In the case of McCarten's company, my understanding is that he has always acknowledged its tax liability, but the company (in part due to McCarten's illness) simply didn't perform well enough to have enough money to pay the tax owed, hence it was put into liquidation.

That's not tax evasion - it is simply a failed business, just as thousands of businesses fail every year.

Grant M. McKenna said...

No. Tax evasion is the deliberate failure to pay tax due, and that is what the company did.
The liability is one every accountant knows; a good summary of questions arising is at

And it isn't the role of trade unions to encourage new employment initiatives. Their role is to ensure the well-being of their members; this may well be at the price of increased unemployment in the general community.

Tinman said...

Money taken (withheld) from employees for income tax is not part of the business's finances and should never be included as such, at all times being kept separate from operating funds.

Toad is lying through his teeth as always.

I do however agree with it that accusing McCarten's outfit of tax evasion is incorrect, the correct term is theft

Keeping Stock said...

@ Toad; nice try, but IRD actually noted that Unite Social Services, of which McCarten was sole director had made no provision for its tax liabilities; something that they regard as an aggravating factor.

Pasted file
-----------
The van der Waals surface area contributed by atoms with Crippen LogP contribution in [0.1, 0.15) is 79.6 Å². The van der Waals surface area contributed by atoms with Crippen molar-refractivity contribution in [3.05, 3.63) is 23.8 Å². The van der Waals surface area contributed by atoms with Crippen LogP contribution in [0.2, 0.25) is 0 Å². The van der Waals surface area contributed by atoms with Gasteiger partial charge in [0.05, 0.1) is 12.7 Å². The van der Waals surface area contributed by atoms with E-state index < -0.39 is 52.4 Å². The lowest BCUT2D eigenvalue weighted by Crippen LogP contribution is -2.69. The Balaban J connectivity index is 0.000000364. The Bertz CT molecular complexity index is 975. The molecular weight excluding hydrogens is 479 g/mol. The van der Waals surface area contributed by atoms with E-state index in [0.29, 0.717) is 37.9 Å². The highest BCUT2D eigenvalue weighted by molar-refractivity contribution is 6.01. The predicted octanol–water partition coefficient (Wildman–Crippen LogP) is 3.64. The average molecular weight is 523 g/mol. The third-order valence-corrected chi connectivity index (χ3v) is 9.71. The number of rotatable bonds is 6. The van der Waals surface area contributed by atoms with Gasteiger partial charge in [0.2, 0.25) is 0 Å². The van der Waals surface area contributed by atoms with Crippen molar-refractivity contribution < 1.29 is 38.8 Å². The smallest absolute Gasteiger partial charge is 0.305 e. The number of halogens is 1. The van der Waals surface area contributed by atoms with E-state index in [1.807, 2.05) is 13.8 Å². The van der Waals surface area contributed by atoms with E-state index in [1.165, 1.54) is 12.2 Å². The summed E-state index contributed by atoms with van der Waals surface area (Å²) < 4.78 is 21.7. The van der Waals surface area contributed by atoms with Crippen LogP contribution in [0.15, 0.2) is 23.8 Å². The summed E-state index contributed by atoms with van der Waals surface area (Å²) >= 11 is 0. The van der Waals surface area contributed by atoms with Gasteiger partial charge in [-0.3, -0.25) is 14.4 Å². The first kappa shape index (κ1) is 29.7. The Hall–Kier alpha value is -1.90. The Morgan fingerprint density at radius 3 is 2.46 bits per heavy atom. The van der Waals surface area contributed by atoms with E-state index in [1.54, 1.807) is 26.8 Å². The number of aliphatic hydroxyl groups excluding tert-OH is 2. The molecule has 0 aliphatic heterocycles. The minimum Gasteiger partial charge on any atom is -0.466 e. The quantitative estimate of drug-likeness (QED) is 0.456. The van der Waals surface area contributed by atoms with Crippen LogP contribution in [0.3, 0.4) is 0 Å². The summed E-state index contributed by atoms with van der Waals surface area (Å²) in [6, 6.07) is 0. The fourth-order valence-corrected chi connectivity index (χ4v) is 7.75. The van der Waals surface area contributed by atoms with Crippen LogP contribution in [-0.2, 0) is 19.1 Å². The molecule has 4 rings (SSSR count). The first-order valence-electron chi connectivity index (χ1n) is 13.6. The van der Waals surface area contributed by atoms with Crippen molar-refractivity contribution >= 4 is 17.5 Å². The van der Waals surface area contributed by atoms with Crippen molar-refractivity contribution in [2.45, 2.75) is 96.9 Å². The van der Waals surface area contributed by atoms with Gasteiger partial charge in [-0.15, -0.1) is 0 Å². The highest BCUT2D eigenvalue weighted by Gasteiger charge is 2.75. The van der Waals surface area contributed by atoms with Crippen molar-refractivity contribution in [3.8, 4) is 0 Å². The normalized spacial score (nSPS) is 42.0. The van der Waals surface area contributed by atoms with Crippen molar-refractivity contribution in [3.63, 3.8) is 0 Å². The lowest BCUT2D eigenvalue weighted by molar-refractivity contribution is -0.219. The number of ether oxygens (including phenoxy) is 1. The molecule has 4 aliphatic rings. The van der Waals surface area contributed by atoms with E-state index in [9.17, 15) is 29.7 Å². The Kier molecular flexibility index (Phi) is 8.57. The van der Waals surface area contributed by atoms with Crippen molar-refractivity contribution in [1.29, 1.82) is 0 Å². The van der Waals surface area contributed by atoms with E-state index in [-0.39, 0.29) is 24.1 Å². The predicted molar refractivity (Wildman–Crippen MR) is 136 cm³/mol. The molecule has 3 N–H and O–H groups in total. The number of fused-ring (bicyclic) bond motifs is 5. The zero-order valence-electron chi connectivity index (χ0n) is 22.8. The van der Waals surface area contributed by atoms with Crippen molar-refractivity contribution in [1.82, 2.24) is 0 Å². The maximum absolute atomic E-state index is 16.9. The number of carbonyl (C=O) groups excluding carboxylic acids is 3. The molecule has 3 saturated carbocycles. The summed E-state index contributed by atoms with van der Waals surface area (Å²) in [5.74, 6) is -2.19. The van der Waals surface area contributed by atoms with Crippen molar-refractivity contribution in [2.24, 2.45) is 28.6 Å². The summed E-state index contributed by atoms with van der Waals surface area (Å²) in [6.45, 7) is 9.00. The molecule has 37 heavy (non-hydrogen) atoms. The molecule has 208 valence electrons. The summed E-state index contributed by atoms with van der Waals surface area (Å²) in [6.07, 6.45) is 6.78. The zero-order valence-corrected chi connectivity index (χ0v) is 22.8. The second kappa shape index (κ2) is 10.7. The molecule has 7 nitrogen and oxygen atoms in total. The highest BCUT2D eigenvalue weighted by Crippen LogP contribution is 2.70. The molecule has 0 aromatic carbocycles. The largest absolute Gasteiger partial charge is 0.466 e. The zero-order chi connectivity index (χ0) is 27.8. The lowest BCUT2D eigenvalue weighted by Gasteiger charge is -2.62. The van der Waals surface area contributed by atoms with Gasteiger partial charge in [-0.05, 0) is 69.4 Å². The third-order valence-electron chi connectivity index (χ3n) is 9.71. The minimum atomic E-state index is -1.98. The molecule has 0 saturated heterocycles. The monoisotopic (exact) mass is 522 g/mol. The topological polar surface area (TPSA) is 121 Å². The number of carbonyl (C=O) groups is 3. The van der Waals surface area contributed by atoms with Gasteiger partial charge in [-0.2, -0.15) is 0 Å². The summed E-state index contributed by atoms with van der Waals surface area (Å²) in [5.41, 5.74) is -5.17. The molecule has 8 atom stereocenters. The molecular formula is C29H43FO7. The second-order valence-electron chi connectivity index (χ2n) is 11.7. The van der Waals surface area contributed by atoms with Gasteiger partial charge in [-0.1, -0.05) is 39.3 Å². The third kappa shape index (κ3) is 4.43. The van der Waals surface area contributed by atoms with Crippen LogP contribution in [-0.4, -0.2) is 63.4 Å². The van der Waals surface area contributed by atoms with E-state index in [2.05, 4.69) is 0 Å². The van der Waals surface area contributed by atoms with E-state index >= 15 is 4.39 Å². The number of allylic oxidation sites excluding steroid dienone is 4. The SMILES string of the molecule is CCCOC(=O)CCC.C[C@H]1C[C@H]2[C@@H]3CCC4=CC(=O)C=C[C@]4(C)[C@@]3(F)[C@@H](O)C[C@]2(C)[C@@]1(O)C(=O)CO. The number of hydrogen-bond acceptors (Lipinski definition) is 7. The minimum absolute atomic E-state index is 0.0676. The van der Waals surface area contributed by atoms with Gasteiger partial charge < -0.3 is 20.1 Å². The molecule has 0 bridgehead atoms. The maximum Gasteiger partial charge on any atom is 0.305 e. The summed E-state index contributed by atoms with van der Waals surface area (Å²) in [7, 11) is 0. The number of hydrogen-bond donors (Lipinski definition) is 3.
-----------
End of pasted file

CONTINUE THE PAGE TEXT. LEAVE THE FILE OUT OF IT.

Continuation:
And interestingly, Unite Union's tax problems occurred over an eighteen-moth period, which just happened to be either side of the 2008 election campaign; coincidence, or a deliberate attempt by Unite to increase its political influence using money deducted from staff members and payable to IRD?

If I as an employer withheld PAYE, Kiwisaver and Student Loans that I had deducted, I would expect condemnation from relevant unions. For McCarten as a leading light in the union movement to be exposed as a bad employer in an indictment.

Anonymous said...

I think the moral high ground is wrongly taken by christians each and every day.
Pot meet Kettle.

Keeping Stock said...

Come on Anon; you can do better than that; it wasn't even an insult! But do feel free to comment on the topic too now...

Anonymous said...

There's more than one anonymous. Several, I suspect.
On topic:
"That's why it's not a surprise that a TV3 poll on Thursday showed 72 per cent of us don't approve of the shonky deal John Key cooked up with the SkyCity casino."
Yes. Most New Zealanders don't approve of Key's deal with Sky City.
Let me put it another way - Most New Zealanders don't approve of Key's deal with Sky City.
There is no other way to put it.
Do feel free to comment on that, Keeping Stock.

David said...

Anonymous.. bzzzzt.... epic fail. If you were paying attention rather than letting the red mist and irrational KDS cloud your vision, you would be aware that,as yet,there is no deal. Try and keep up,there's a good chap. (assume you are a chap as chapesses tend to pay attention better)

Anonymous said...

David - that you believe 'there is no deal', exposes you as an empty-headed Tory lick-spittle.
No deal!
Yeah, right.